Tim James: Cinsaut and the quest for seriousness

By , 1 May 2017



It seems to me there are more and more mutters these days to the effect that we’ve been perhaps a little too generous in our welcome to wines from cinsaut – but as some of the mutters are my own it’s not surprising I’ve heard them. This is not to suggest that cinsaut, the hipsters’ and sommeliers’ darling, is not to be welcomed – far from it, for all sorts of reasons including historical ones but mostly because it has given us so many fresh and delicious light-styled reds. But I would say, firstly, that we need to start being much more discriminating in our delight; and, secondly, that we need to recognise the limitations of the grape.

I’ve long argued that, on the more serious side, we’re going to get many more interesting cinsaut- blends than varietal cinsauts (which is not at all to disparage the more serious offerings, such as Sadie Pofadder, which have the potential to age beneficially). I feel that even more strongly since doing a recent tasting of five, mostly new (some unreleased) blends with cinsaut components (written about here). Even if it was hard to match the brilliance of Leeu Passant Dry Red 2015, in itself the most eloquent possible advertisement for a cinsaut-Bordeaux variety blend, these wines generally offered more substance and depth than cinsaut easily does solo.

But my general opinion of needing more discrimination about varietal cinsaut was also boosted by the three cinsauts included as an appendix to that tasting: Van Loggerenberg Geronimo 2016 and two unlabelled vintages, 2015 and 2016, made by Andrea Mullineux from a cinsaut vineyard that also gives grapes for the Leeu Passant – she is hoping the 2015 will be included on this year’s Cape Winemakers Guild Auction.

One of the things that impressed me most about all three was the incipient complexity of the aromas, and the (concomitant) way that the perfume was reduced to a subtle hint. I have been finding that my love affair with the sometimes extravagant perfumes of so many whole-bunch, semi-carbonic maceration cinsauts has been tiring. I suspect that this style of cinsaut is going the same way for me that gewürztraminer has long since gone: an occasional genuine delight, but not one I want to test by too frequent indulgence.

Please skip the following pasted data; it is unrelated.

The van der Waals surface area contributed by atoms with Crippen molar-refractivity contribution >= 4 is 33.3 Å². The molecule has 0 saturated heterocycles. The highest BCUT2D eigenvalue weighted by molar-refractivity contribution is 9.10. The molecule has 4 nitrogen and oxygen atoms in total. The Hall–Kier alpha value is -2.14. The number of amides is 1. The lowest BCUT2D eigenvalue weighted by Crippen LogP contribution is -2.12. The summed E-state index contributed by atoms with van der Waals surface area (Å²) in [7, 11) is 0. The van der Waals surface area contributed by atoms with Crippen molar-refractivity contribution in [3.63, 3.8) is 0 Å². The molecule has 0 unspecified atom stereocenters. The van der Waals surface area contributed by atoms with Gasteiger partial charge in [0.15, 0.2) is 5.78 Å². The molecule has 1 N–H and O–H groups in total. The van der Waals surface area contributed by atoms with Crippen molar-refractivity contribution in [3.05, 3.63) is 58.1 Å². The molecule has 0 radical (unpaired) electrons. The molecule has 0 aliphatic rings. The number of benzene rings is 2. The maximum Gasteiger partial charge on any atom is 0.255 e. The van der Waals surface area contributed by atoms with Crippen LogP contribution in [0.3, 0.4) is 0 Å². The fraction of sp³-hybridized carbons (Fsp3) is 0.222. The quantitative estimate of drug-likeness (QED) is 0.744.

The Geronimo I have enthused about before, mentioning happily that “there’s less of the tarty tutti-red-frutti perfume, more depth”. Lukas van Loggerenberg mentions that leaving the wine on the skins for some time reduces the perfumed character, and this longer post-fermentation extraction is something that Andrea Mullineux also practices. In fact, Andrea’s two wines are probably the “biggest”, richest and most forcefully structured cinsauts that I’ve tasted, especially the spicier, hugely dry-tannined 2016 – I slightly preferred the 2015, off the Franschhoek vineyard that includes the Cape’s second-oldest black grapevines.

Both are going to develop fascinatingly. While having some differences in character, both are round, ripe and rich, as well as fresh, with the properly dry finish that is essential for such wines to retain finesse. They’re also delicious and will get more so, and more complex. It’s a new route for modern Cape cinsaut when vinified to make a long-lived, full-bodied and traditionally ambitious wine, and one to be welcomed. But, as with the lighter, more elegant van Loggerenberg, they’re going to reveal the essential triviality of many modern cinsauts – with triviality not at all a bad thing when it’s delicious and charming, but certainly worth noting and not to be confused with seriousness.

  • Tim James is founder of Grape.co.za and contributes to various local and international wine publications. He is a taster (and associate editor) for Platter’s. His book Wines of South Africa – Tradition and Revolution appeared in 2013.


0 comment(s)

Please read our Comments Policy here.

Leave a Reply

Your email address will not be published. Required fields are marked *

Like our content?

Show your support.